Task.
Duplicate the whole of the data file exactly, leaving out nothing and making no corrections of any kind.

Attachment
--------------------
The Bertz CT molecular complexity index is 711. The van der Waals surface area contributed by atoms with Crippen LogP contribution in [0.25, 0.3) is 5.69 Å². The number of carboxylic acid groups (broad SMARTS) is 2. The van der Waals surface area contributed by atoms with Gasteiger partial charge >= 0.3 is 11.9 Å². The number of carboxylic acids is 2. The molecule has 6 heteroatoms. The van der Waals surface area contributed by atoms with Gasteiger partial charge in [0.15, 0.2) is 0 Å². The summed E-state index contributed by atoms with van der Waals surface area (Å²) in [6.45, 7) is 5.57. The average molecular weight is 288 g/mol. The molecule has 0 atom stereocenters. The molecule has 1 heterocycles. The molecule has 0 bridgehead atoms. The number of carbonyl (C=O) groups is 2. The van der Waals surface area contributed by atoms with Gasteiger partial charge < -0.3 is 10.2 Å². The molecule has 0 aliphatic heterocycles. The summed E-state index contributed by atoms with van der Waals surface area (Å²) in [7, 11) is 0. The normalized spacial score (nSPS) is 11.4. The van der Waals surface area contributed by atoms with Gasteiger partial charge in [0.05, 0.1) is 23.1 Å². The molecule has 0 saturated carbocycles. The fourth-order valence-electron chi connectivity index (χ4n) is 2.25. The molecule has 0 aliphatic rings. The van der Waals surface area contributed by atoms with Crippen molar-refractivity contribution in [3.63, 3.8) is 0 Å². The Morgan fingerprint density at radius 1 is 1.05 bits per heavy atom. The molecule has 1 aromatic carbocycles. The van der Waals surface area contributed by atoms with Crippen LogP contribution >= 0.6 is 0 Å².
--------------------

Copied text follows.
The Bertz CT molecular complexity index is 711. The van der Waals surface area contributed by atoms with Crippen LogP contribution in [0.25, 0.3) is 5.69 Å². The number of carboxylic acid groups (broad SMARTS) is 2. The van der Waals surface area contributed by atoms with Gasteiger partial charge >= 0.3 is 11.9 Å². The number of carboxylic acids is 2. The molecule has 6 heteroatoms. The van der Waals surface area contributed by atoms with Gasteiger partial charge in [0.15, 0.2) is 0 Å². The summed E-state index contributed by atoms with van der Waals surface area (Å²) in [6.45, 7) is 5.57. The average molecular weight is 288 g/mol. The molecule has 0 atom stereocenters. The molecule has 1 heterocycles. The molecule has 0 bridgehead atoms. The number of carbonyl (C=O) groups is 2. The van der Waals surface area contributed by atoms with Gasteiger partial charge < -0.3 is 10.2 Å². The molecule has 0 aliphatic heterocycles. The summed E-state index contributed by atoms with van der Waals surface area (Å²) in [7, 11) is 0. The normalized spacial score (nSPS) is 11.4. The van der Waals surface area contributed by atoms with Gasteiger partial charge in [0.05, 0.1) is 23.1 Å². The molecule has 0 saturated carbocycles. The fourth-order valence-electron chi connectivity index (χ4n) is 2.25. The molecule has 0 aliphatic rings. The van der Waals surface area contributed by atoms with Crippen molar-refractivity contribution in [3.63, 3.8) is 0 Å². The Morgan fingerprint density at radius 1 is 1.05 bits per heavy atom. The molecule has 1 aromatic carbocycles. The van der Waals surface area contributed by atoms with Crippen LogP contribution >= 0.6 is 0 Å².